The next section focuses on England, and the deconstruction of the England shirt, first through an examination of Kim Jones’ use of the Tudor rose, then through Christopher Raeburn’s deconstruction of historical kits, and finally through Peter Saville’s reimagined St Georges cross, which came to symbolise a more inclusive modern England.

The Tailored section looks at how sportswear has been ‘Tailored by Umbro’ over the last 100 years to allow the sporting body to perform at its best. Structured around six of the archetypical Umbro garments chosen by Aitor Throup for his Archive Research Project in 2011, this section explores how these classic garments have evolved through the work of various fashion designers.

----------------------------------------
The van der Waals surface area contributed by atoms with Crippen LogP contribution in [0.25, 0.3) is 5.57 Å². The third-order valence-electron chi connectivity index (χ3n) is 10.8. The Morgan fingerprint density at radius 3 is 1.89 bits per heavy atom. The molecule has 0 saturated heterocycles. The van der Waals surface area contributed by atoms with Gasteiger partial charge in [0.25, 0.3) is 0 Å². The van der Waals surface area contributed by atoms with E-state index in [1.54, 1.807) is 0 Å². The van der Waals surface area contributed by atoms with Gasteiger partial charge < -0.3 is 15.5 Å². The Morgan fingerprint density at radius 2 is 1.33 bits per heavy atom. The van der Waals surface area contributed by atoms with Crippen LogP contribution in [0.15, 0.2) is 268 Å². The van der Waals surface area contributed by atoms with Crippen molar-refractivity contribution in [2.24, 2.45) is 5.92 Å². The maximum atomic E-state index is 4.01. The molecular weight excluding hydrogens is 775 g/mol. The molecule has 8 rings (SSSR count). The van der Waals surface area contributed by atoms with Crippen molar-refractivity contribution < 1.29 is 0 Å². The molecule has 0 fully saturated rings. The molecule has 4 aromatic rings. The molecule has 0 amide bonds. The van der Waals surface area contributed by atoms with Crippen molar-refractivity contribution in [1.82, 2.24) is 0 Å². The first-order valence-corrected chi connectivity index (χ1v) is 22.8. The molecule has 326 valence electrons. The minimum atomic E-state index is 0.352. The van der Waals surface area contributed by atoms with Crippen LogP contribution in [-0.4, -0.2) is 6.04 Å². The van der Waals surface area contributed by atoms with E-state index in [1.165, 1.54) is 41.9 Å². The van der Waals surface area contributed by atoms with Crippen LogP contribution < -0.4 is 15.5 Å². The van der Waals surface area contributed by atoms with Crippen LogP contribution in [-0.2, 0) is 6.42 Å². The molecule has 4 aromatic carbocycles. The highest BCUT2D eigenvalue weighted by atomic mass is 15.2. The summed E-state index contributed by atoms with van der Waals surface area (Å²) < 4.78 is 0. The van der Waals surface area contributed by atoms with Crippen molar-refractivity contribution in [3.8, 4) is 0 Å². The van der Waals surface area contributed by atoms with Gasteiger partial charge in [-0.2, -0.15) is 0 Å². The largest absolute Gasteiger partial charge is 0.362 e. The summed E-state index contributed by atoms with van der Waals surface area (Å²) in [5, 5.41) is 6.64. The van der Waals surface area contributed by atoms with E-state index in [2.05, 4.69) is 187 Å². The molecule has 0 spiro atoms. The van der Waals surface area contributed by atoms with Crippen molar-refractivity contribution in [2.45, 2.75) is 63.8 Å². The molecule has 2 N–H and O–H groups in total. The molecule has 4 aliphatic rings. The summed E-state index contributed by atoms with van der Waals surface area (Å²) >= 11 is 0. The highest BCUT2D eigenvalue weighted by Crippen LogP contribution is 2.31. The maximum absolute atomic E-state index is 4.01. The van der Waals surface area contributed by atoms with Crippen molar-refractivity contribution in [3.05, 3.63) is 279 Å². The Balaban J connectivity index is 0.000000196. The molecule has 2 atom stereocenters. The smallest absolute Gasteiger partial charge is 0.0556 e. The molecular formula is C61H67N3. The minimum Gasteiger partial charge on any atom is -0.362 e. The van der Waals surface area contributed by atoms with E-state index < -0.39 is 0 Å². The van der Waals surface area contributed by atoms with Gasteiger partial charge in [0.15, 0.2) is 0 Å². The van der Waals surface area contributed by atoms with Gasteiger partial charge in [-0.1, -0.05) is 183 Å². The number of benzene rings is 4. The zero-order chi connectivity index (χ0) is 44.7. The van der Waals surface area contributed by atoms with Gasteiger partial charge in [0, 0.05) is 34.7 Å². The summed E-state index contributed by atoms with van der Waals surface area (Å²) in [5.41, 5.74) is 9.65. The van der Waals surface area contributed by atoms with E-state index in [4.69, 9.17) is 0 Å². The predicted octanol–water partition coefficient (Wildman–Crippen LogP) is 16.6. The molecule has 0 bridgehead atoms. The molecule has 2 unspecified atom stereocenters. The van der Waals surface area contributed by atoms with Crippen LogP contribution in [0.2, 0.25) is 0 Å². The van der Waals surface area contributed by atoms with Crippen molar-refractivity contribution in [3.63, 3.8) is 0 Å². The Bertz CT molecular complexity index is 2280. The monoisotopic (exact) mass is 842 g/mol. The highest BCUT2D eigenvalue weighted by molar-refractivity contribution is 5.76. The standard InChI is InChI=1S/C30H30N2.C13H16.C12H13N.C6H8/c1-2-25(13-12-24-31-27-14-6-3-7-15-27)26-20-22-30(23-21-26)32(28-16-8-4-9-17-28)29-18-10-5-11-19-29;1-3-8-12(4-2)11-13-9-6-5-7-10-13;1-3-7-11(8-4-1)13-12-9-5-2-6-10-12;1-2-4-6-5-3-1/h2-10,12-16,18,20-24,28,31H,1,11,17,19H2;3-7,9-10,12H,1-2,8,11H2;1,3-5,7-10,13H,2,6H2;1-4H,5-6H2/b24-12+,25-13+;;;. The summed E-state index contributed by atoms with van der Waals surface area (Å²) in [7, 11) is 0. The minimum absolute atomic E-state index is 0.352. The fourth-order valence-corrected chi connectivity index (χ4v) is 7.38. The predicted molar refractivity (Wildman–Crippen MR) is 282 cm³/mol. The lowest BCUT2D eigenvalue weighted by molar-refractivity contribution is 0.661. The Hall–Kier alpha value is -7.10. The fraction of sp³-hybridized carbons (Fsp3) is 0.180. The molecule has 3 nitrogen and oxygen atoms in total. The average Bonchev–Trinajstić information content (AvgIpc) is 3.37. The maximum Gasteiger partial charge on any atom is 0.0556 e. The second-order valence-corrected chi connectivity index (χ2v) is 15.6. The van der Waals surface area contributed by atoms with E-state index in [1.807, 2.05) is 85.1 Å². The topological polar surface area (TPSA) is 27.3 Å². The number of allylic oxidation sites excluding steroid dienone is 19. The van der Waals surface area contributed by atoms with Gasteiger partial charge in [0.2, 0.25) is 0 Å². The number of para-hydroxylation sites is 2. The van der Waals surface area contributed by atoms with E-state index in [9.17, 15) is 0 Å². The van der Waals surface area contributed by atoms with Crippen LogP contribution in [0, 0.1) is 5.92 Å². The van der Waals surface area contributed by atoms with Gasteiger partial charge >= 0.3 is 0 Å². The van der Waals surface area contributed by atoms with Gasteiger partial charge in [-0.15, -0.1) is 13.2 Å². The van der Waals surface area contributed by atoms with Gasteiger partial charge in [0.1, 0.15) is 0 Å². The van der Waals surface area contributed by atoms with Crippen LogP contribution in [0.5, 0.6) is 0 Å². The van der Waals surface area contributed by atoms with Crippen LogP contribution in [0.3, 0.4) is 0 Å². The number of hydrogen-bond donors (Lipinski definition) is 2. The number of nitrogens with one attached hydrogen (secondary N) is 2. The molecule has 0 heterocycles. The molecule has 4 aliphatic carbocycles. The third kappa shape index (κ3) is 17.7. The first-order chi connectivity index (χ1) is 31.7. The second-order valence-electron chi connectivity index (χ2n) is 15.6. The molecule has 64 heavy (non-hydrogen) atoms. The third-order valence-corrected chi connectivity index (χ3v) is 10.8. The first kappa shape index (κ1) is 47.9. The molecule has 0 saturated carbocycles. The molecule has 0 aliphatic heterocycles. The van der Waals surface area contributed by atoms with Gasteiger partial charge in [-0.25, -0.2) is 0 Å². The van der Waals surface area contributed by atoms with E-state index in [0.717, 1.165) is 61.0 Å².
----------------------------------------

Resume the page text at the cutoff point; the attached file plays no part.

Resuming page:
Replica investigates how, in contrast to fashion, which celebrates the individual, sportswear functions as a uniform, uniting both teams and spectators through the use of design, colour, and graphics. The development and use of template designs has enabled the continuation of a strong visual identity that can be modified over time to create both familiarity and uniqueness.

Finally, Diamond explores the evolution of branding as it moved from the inside to the outside of garments in both sportswear and fashion. Umbro's iconic diamond logo has been a part of their brand identity since at least 1934, but until the 1970s, it was primarily used on labels inside sports garments. As sporting regulations changed, conspicuous  branding became fashionable, and this trend continued with Umbro’s later design  collaborations.